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Showing posts from 2009

Confessions of a Hugger

For a thousand different reasons, I’ve been removed from the banquet schmooze circuit for quite some time. I recently attended an awards reception for a local women’s organization and was instantly glad that I’d changed my mind about bailing at the last minute. I had a chance to reconnect with past colleagues, introduce myself to future program partners and hug a long-lost mentor or two.

I’m back! I thought to myself. Time to re-insert myself into these worlds.

One of the faces I hadn’t seen in a few years belonged to a woman who runs a mentoring program for up-and-coming community organizers. I can’t say I know her particularly well, like we hadn’t “done lunch” or coffee or cocktails together, but we once had earnest ambitions of working together and it was good to see her after such a long time.

Our paths crossed, literally, as I was leaving the wine bar and she was moving toward the ballroom foyer. As we acknowledged and approached one another, I stepped in to greet her with a h…

Sam

I teach at a writing camp for middle school students in the summer. Boys. Girls. Black. White. City. Outskirts. Comfortable. Underserved. All enamored with the sparks of magic between their pens and lined paper.

For the past three summers, Samantha has been one of the half dozen perennial students in the class. My first year, Sam’s name was one that I never forgot. Partly, because I’ve always thought boys’ names on girls was super cool. Mostly, though, it was her satirical humor and irrepressible spunk. Small enough to fold herself in two within the slim perimeter of table edge and plastic chairs, the small knots of her knees would peek above the table to balance her composition notebook. Above those pages, her brown hair dipped into a voluminous bob just above her ears and her large, dark eyes.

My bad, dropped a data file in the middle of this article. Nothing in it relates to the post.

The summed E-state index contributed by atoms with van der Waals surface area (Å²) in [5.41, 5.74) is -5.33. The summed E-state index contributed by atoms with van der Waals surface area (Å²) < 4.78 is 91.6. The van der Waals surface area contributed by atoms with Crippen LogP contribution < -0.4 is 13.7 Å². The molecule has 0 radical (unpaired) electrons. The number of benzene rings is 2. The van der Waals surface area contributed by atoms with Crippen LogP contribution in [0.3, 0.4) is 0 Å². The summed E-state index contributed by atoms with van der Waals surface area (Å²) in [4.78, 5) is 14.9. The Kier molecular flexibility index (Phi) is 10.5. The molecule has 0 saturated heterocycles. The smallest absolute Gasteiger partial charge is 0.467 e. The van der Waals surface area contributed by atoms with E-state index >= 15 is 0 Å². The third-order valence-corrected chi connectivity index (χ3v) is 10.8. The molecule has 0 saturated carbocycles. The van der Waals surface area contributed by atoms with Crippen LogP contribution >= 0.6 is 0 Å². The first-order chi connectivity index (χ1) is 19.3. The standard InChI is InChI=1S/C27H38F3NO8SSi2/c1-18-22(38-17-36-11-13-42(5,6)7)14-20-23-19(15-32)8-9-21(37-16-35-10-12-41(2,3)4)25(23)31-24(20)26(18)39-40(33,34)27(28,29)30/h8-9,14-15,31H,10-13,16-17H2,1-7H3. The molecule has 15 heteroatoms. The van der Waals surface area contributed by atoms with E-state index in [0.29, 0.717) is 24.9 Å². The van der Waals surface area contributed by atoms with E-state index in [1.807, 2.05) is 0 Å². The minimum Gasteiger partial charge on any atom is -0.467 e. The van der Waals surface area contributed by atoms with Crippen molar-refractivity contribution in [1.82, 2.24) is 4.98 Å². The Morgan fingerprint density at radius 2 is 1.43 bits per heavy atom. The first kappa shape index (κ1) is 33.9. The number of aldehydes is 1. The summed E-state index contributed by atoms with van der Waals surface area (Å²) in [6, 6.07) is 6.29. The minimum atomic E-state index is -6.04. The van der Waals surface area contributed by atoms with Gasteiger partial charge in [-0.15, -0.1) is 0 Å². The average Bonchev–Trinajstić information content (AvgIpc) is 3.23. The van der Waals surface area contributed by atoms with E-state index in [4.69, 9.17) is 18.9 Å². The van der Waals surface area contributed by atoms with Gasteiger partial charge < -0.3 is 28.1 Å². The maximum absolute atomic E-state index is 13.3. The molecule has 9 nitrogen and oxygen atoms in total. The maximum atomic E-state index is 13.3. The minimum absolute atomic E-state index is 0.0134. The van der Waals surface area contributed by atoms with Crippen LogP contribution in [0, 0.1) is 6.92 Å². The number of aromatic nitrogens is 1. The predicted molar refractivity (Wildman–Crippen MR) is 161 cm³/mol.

Sam was excited to share the industry happening inside her head, always asking questions to carve permissions for some outlying idea. She talked fast too, her S’s leaking through the …

Connecting Dots

I’ll admit this: it started as a coping mechanism. In the same fashion of woosah, gopher, and nam-myoho-renge-kyo, the phrase tucked itself beneath my tongue as a quickly dissolving serum for any moment of ramping panic.

Everything happens as it should.

As much of a truism this phrase has come to be in my life, the words have not always been lovely in the trenches. Instead of a melodic serenade or pulsing theme music to signal hope and rescue, the words come through gnarled, wadded and torn. At those critical moments, I had to chew through them and grind them down with my back molars, waiting for a slow release of calm.

Honestly, the mantra didn’t have the industrial power to soothe every flaring anxiety. Eviction notices, emergency rooms, conference room combat, phone numbers hidden in back pockets, black dresses and somber limousines. The chant did not temper every edge.

But I kept saying it.

I said it aloud to someone else, recently, smiling to myself as I offered over my homema…

The Honest Truth

"You can't catch me! You can't catch me!" a preschooler sings in front of the house next door. I can't see her, but i remember the bouncy pitch of that age. Words still a gooey in some spots.

"You can't catch me...!"

I walked away from the screen door and picked up the dustrag I'd left on the floor. I oiled and wiped and oiled and wiped, mindful to "clean under and not around" the frames and figurines and such. My mother had to remind me of that often as a kid. After a while she took to emphasizing "around" by stretching the vowels all the way out. "Arouuuuuuuuund," like this was the part of the directions I wasn't getting. Well, I learned that having to re-do chores --in a word-- sucked. So I stopped making my mother stretch her words out of shape and, now, I still clean under the knick knacks.

Truth be told, cleaning always feels more satisifying when you've done it well. Especially since I usually only…